Is volunteering alive and well in the UK?
15 September 2010 | By Cause4 staff
Last week CAF released The World Giving Index 2010, a research project carried out in 153 countries worldwide and representing around 95% of the world’s population. It is an interesting piece of work which offers analysis of ‘global generosity in giving money, time as a volunteer and helping a stranger.’ It placed the UK 8th with a total ‘Giving Index’ of 53%.
In terms of willingness to give money to charity, the UK scored highly with 73%, placing it third highest equal globally. The US on the other hand, often seen as the epitome of charitable giving, came in with a ranking of 60%. Philanthropy in the UK, at least in terms of the percentage of the population that reportedly gives to charity, would seem in good shape.
The story, however, changes when we consider analysis of the culture of volunteering and of people’s willingness to help strangers. In terms of playing the Good Samaritan, the UK apparently scored a rating of 58%. However, when the report turns its attention to volunteering, the UK is ranked poorly with a rating of only 29%. This compares unfavourably with figures of 39% in the US and 52% and 45% respectively in Sri Lanka and Sierra Leone.
All of this invites a number of considerations, not about the value of volunteering per se, but rather about the way in which the word ‘volunteering’ has evolved and about the current pre-occupation with measuring volunteering participation.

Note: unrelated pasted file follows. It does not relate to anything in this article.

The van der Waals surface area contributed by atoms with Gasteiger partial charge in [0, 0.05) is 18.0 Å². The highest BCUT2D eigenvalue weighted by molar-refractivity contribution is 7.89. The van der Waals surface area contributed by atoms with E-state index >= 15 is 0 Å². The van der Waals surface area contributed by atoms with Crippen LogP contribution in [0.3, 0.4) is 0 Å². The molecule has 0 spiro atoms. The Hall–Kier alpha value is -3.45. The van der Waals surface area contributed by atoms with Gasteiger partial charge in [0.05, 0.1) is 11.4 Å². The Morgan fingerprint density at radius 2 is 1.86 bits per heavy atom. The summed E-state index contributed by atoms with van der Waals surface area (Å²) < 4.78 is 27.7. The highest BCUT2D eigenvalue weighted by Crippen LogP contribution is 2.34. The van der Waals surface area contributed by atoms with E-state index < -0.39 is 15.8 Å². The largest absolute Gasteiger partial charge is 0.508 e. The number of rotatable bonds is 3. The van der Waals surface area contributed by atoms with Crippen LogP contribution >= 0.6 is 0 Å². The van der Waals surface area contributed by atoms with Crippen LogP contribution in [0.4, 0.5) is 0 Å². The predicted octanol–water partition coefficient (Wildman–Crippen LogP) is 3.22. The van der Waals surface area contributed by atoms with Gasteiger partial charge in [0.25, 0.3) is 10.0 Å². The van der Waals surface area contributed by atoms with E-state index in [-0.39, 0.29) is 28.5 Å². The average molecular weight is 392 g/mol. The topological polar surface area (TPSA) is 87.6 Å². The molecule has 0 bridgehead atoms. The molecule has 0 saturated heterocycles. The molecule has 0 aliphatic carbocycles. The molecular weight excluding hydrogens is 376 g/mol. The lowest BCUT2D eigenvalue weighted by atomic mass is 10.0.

Would we be right in thinking that thirty years ago ‘volunteering’ as a word had much less frequent usage? Would we also be right in thinking that thirty years ago the notion of giving time without expectation of reward to local organisations – and indeed of helping out strangers – was more deeply ingrained in our society? Volunteering was nothing special, nothing of note, nothing remarkable. Giving your time freely to people and organisations was simply something that was expected, part of helping out, contributing, doing one’s fair share.
Nowadays the word ‘volunteering’ is scattered liberally like confetti. The very idea that we should seek to measure the volume of volunteering seems somehow to elevate volunteering above the commonplace, to make it seem remarkable, above and beyond what one could reasonably expect. Is there a paradox, we wonder, in so far that by labouring the point about volunteering we increase the risk of failing to normalise it?